Wednesday, 27 May 2009

BBC: The Incredible Human Journey

I didn’t see the first two episodes, Out of Africa and Asia, but tuned in to see the one about the journey to us, Europe.

Two points.

I couldn’t help being amused by Alice Roberts’s struggle to find the right words to describe the reconstructed face of the ‘first European’. In the context of the ‘Human Journey’ she was forced to acknowledge the obvious: we Europeans clearly don’t look like that nowadays. But if modern Europeans can so easily be distinguished from the reconstructed model, can’t we just as easily be distinguished from present-day people who look quite like the model, or otherwise look quite unlike Europeans? Of course we can, but this simple fact sits uneasily with the BBC’s usual racedoesnotexist line. How would the lovely doctor avoid seeming to take sides in the conflict between fact and politicised pseudoscience - essential if she hopes to keep on fronting BBC documentaries?

She came up with a clever dodge: “this face doesn’t look like we may think of modern Europeans as looking.”

A tortuous verbal formula that seemed to acknowledge the obvious but forbidden truth, so could move the narrative along its inevitable course, but that didn’t directly confront establishment lies. “We may think -- but maybe our eyes are lying.’’ Sure. A free person would simply have said “we don’t like that today,” what a shame Alice Roberts didn’t feel free to say that.


Second point, illustrating again the tension between honest science and prevailing dogmas. The theory is proposed that a ‘shared identity’ and ‘distinct culture’ was our ancestors’ decisive advantage over the relatively individualistic Neanderthals. In other words, one human group displaced another - to the point of its extinction - mainly by virtue of the incoming group’s higher levels of solidarity and co-operation.

The parallels between 40,000 B.C. and today, between the long-settled European populations and funny looking Afro-Asian colonists of both periods, must have occurred to many viewers even though Roberts never made the connection explicitly; the phrases ‘distinct culture’ and ‘shared identity’ are familiar from discussions about mass immigration and multiculturalism.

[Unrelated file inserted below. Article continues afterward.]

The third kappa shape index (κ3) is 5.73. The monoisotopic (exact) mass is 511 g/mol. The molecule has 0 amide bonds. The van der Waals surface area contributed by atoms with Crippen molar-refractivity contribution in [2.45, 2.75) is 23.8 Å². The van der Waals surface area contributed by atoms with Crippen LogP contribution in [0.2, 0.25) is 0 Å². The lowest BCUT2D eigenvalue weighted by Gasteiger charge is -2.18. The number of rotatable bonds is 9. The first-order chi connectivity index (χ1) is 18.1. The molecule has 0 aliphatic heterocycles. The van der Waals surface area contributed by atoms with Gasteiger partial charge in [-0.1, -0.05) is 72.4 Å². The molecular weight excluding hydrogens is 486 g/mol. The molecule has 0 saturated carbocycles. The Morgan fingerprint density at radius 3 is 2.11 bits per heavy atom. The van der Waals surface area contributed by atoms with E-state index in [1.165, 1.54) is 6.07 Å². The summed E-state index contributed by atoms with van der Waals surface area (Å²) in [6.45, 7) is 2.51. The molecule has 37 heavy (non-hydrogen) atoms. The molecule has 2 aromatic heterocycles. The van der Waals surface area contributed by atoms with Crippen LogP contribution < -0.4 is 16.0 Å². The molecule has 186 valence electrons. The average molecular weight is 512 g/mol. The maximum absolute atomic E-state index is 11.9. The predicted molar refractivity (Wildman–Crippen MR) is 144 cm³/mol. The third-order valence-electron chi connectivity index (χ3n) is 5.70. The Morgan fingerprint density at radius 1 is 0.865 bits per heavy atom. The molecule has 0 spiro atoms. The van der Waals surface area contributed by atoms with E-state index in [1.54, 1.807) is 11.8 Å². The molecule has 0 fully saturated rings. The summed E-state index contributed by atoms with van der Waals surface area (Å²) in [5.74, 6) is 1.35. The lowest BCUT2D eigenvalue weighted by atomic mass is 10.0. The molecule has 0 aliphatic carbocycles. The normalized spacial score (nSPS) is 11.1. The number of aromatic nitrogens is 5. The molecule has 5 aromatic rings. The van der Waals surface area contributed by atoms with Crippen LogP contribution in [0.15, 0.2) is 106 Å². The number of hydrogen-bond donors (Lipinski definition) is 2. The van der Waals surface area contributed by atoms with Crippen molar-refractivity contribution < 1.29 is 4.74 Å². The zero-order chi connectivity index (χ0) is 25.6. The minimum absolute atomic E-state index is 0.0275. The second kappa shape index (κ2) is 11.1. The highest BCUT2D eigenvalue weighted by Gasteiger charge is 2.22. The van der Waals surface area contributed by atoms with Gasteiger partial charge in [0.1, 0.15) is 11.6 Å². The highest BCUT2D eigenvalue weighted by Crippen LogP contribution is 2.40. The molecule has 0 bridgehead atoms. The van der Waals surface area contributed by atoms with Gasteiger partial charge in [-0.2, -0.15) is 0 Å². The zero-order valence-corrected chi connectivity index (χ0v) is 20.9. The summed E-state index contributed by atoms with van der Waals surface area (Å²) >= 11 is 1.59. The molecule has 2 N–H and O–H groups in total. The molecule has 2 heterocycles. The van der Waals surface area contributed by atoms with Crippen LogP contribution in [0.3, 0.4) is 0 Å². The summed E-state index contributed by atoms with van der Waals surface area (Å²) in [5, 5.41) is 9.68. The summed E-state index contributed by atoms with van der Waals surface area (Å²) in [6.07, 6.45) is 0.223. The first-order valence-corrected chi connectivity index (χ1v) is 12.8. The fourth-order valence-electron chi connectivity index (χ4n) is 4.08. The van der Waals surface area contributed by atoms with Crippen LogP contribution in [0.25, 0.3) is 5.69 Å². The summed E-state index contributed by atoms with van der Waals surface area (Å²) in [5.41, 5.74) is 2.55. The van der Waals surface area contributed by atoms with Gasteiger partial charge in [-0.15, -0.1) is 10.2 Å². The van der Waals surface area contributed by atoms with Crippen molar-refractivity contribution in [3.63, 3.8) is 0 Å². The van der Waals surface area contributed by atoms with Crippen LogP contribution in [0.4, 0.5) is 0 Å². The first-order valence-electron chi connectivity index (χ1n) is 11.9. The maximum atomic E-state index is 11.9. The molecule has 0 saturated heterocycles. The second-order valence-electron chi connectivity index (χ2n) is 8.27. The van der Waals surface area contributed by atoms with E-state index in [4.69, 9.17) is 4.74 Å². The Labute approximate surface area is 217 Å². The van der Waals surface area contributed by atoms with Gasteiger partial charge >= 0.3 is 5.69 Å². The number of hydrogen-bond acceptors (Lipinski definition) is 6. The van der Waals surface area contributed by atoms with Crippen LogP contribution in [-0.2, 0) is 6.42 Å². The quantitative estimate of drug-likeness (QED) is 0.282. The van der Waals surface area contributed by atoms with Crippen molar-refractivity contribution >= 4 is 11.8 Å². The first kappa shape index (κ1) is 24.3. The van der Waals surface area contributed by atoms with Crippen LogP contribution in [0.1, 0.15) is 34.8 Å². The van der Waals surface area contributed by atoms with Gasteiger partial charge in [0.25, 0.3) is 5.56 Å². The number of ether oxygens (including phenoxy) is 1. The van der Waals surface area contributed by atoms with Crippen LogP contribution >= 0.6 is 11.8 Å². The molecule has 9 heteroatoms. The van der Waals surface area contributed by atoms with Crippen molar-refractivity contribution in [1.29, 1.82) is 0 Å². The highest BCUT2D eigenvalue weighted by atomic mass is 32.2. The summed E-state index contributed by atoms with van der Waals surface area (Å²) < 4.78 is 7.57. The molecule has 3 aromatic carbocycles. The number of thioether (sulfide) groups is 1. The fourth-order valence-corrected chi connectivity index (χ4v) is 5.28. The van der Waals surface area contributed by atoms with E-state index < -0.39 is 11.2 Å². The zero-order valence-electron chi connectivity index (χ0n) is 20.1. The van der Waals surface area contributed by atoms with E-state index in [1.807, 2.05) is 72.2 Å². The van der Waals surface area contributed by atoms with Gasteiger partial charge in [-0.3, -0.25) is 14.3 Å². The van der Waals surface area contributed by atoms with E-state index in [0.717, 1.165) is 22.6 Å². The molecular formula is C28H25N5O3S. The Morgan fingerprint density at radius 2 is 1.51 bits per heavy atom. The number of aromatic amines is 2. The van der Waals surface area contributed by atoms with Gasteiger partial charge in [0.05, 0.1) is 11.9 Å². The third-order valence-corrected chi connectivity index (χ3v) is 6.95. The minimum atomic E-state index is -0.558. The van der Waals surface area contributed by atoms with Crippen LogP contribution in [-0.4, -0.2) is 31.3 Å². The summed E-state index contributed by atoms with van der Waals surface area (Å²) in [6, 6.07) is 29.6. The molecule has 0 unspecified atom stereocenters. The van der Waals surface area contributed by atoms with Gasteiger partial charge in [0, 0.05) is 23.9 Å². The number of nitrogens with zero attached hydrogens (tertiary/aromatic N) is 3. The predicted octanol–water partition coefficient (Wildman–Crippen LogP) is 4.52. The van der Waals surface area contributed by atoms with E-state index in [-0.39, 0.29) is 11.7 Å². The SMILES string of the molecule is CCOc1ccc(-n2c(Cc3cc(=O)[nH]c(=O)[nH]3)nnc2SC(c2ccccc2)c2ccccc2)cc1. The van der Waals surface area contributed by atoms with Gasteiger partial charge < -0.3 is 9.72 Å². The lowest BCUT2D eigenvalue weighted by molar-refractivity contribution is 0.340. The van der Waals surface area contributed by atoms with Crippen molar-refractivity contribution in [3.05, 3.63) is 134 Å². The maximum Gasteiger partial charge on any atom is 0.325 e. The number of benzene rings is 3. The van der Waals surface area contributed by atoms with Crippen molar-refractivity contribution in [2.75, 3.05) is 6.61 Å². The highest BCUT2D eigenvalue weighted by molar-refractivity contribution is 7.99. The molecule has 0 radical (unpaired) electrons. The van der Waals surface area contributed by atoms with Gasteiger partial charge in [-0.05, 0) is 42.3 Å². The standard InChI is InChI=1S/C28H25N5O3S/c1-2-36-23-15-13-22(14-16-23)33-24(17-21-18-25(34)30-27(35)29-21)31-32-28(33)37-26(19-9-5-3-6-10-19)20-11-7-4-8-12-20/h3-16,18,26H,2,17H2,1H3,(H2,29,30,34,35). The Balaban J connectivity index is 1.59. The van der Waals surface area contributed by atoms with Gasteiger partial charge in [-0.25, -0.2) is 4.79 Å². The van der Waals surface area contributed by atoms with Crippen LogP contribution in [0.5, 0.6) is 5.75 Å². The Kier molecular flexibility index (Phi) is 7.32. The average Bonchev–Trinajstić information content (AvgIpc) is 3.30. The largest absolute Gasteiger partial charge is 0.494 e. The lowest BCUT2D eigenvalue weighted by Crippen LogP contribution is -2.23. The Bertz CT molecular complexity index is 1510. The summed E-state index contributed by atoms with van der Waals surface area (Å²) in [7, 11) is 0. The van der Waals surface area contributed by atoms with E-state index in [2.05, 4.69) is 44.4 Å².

But could the same dynamic arise between rival sapiens sapiens groups - and with a similar outcome? Well, in Darwin’s famous words:

“A tribe including many members who, from possessing in a high degree the spirit
of patriotism, fidelity, obedience, courage and sympathy, were always ready to
aid each other and to sacrifice themselves for the common good would be
victorious over most other tribes.”

Common sense, really, but the establishment persists in telling us the only thing to fear is our own ‘racism’ - by which they mean our will to survive. We should welcome immigrants; respect but not emulate their high degree of group cohesion and mobilisation; we should not be alarmed at the rapid demographic changes we see; and we certainly shouldn’t vote BNP who advocate the kind of policies that appeal only to "Neanderthals"! History and science, though, tell us the opposite.

1 comment:

Anonymous said...

We are often reminded by the correct-thinking that we are all descended from Africans - the out of Africa theory - so who is this 'we' whitey, we are all Africans.

However in popular culture pre-historic men are always shown as white. Is this a sub-conscious admission that our ancestors should look that way? Or a PC fear of showing blacks as primitive?

Whatever, its certainly another example of befuddled liberalism.